As the Founder and CEO of Luxury Market Branding, I often find myself working with companies that want to develop a presence in various international markets. Before embarking on new territory it’s important to understand the specific country’s culture, customs, needs, and unspoken rules that will ultimately help you better tailor your concept for that market.
It is essential, before entering a foreign market to clearly identify the motivations behind your decision to explore entering the international marketplace. Examine what your domestic marketing strategy has been and how the domestic plan employed by your company on a local level needs to be tailored to be positively received in the proposed international territory.
Here are five tips to help prepare your business to enter the international market:
- Educate yourself on the customs and business etiquette of the international market. When entering a foreign market make sure you know the country’s history, the proper way to greet someone, the ordinary times for lunch (or prayer in many African, Asian and Middle-Eastern countries). Make sure you are communicating with them in the expected within their society — e.g: with the appropriate salutation.
- Gather historical data on the country’s currency value fluctuation and import/export timelines. This is crucial. The deal you discuss today may not be executed in time to reap the full potential of the opportunity. You could be negotiating a deal that may cost 15 percent more in a few months when the transaction is finalized. Worse yet, you may offer a promotion that costs you significantly more a week into the offering. Lock in currency rates and delivery dates in advance whenever possible. The less speculation, the better.
- Become an expert on the country’s laws governing business. Have local representation if possible, someone who can help you navigate any unforeseen obstacles and explain all contract provisions and terminology. Know and understand the laws and legalese of the jurisdiction that governs your contract before it becomes legally binding.
- Conduct focus groups to test the waters in the prospective international market. Understanding each country’s culture means you have to find ways to reach what would otherwise be the same demographic but in a different location. A new approach may be needed to make your product or service suitable to the needs and expectations of the potential foreign market and its culture. Studying these countries, including their professional and personal customs, will ensure that you conduct yourself in a respectful way. This will also signal to the business leaders and potential customers in the new market that you know their protocol and you’ve take the time to adapt to it.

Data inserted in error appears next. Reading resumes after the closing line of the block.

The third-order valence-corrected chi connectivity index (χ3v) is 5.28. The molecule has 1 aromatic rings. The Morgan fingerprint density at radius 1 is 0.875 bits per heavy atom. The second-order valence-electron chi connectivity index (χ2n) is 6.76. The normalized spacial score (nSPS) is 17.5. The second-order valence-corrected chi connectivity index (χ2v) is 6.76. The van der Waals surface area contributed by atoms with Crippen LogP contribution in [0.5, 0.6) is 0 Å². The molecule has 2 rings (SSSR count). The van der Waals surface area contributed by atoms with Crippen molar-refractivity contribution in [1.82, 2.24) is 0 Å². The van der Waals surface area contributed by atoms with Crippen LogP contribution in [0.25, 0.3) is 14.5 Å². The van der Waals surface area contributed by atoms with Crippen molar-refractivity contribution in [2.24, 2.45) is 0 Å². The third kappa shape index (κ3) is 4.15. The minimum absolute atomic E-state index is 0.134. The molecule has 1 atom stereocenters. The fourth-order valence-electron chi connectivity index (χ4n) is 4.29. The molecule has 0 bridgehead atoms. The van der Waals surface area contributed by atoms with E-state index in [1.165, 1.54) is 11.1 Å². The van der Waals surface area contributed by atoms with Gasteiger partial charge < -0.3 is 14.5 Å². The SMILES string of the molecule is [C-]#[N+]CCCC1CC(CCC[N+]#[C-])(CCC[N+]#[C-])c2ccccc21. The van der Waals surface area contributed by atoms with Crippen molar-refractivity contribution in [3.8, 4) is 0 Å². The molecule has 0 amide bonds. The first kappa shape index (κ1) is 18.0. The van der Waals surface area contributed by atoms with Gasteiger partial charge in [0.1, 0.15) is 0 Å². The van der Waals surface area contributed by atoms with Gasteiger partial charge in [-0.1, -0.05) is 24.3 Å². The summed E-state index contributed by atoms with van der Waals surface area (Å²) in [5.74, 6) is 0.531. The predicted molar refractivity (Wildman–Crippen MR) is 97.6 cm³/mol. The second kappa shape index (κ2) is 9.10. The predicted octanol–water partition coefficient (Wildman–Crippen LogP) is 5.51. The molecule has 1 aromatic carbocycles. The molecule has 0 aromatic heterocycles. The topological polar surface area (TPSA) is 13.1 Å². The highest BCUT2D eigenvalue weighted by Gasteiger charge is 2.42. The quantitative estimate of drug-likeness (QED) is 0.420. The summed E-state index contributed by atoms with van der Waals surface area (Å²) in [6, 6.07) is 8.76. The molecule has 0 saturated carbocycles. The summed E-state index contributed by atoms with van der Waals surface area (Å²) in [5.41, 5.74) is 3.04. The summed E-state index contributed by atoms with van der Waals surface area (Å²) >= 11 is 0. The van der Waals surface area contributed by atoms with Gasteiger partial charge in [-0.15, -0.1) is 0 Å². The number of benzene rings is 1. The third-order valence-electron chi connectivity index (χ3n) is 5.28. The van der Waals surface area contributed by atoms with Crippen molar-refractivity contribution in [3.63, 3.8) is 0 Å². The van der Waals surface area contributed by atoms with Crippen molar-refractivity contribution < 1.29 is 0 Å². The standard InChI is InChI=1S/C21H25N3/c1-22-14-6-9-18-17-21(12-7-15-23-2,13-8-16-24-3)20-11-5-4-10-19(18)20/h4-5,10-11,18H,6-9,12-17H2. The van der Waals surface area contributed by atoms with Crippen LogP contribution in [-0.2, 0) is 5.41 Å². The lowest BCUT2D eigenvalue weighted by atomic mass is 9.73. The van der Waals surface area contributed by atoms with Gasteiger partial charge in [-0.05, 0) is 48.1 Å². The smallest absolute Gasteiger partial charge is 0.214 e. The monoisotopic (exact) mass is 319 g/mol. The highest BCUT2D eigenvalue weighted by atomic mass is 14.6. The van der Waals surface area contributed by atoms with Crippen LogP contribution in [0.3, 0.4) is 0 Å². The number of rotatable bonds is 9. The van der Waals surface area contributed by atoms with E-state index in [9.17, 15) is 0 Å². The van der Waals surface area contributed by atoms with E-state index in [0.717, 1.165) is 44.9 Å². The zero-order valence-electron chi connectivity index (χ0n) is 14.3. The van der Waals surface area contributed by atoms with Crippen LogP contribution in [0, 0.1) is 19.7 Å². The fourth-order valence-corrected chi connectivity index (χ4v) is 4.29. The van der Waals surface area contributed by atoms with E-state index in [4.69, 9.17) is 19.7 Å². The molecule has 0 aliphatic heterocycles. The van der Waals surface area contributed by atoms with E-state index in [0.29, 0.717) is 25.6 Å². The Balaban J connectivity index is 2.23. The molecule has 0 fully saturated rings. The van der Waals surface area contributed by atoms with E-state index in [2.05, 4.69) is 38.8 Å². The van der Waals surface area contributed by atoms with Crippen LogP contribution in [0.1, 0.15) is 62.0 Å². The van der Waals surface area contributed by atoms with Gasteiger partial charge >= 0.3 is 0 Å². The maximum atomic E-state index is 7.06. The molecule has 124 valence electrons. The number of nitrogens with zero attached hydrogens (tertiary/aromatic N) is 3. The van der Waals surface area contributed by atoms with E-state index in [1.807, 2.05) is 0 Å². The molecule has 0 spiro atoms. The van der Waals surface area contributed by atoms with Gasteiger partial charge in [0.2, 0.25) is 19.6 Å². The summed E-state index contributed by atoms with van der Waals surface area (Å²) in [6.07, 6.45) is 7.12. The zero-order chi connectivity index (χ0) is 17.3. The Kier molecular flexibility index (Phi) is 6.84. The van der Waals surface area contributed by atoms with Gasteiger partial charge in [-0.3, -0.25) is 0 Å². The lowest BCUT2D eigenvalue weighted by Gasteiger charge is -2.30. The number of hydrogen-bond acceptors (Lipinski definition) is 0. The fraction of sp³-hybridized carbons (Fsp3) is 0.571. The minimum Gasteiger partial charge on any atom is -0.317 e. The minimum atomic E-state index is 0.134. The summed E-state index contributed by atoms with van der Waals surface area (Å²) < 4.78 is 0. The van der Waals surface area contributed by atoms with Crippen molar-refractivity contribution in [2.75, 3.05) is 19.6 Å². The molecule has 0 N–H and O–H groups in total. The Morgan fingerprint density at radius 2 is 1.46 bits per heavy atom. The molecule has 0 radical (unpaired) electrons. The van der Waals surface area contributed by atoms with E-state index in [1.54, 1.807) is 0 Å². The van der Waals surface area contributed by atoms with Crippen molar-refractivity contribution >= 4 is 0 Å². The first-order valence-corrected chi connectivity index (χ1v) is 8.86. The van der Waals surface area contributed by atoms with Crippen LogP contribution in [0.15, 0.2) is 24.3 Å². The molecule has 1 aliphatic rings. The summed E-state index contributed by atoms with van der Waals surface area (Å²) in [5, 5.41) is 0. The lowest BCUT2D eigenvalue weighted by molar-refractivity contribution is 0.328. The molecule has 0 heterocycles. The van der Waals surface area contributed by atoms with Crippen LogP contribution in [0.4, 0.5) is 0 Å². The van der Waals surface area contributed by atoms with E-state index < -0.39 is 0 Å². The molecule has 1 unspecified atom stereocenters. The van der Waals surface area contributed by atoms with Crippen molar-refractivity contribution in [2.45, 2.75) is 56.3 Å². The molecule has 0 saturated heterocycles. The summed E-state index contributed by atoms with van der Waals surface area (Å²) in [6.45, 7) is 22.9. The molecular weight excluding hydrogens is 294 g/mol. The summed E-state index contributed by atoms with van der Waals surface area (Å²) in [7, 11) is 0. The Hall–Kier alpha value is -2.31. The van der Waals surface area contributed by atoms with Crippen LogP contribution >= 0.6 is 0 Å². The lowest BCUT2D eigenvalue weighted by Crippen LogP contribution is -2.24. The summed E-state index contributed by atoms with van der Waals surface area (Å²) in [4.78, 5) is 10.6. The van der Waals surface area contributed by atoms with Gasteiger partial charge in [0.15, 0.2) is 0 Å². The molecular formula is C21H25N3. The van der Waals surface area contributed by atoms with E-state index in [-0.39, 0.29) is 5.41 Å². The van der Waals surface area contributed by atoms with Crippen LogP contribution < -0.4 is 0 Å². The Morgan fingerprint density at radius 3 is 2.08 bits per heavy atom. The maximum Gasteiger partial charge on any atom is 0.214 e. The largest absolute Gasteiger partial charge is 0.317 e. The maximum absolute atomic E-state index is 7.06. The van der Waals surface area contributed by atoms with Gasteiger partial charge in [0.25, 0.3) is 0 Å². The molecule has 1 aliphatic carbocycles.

- Find out what your competition has done in the same territory. Has one of your competitors tried to enter this market before? What obstacles did they face? How did they approach the new market? And most importantly, what would you do differently?
When working on building your brand’s international presence and market-share make sure that you’re thinking globally and creating a comprehensive strategy. The extra level of insight and understanding you bring to the table will signal to your target market and potential clients that you’ve done your homework. Put yourself in the shoes of your new market. The results will be an intuitive mindset and behavior that will show the foreign marketplace that you know how to acclimate yourself and your company to their culture.
Lauren Maillian Bias is the Founder and CEO of Luxury Market Branding, a strategic marketing and branding consultancy where she brings her firsthand knowledge, expertise and passion for marketing to her clients.
The Young Entrepreneur Council (YEC) is an invite-only nonprofit organization comprised of the country’s most promising young entrepreneurs. The YEC promotes entrepreneurship as a solution to youth unemployment and underemployment and provides its members with access to tools, mentorship, and resources that support each stage of a business’s development and growth.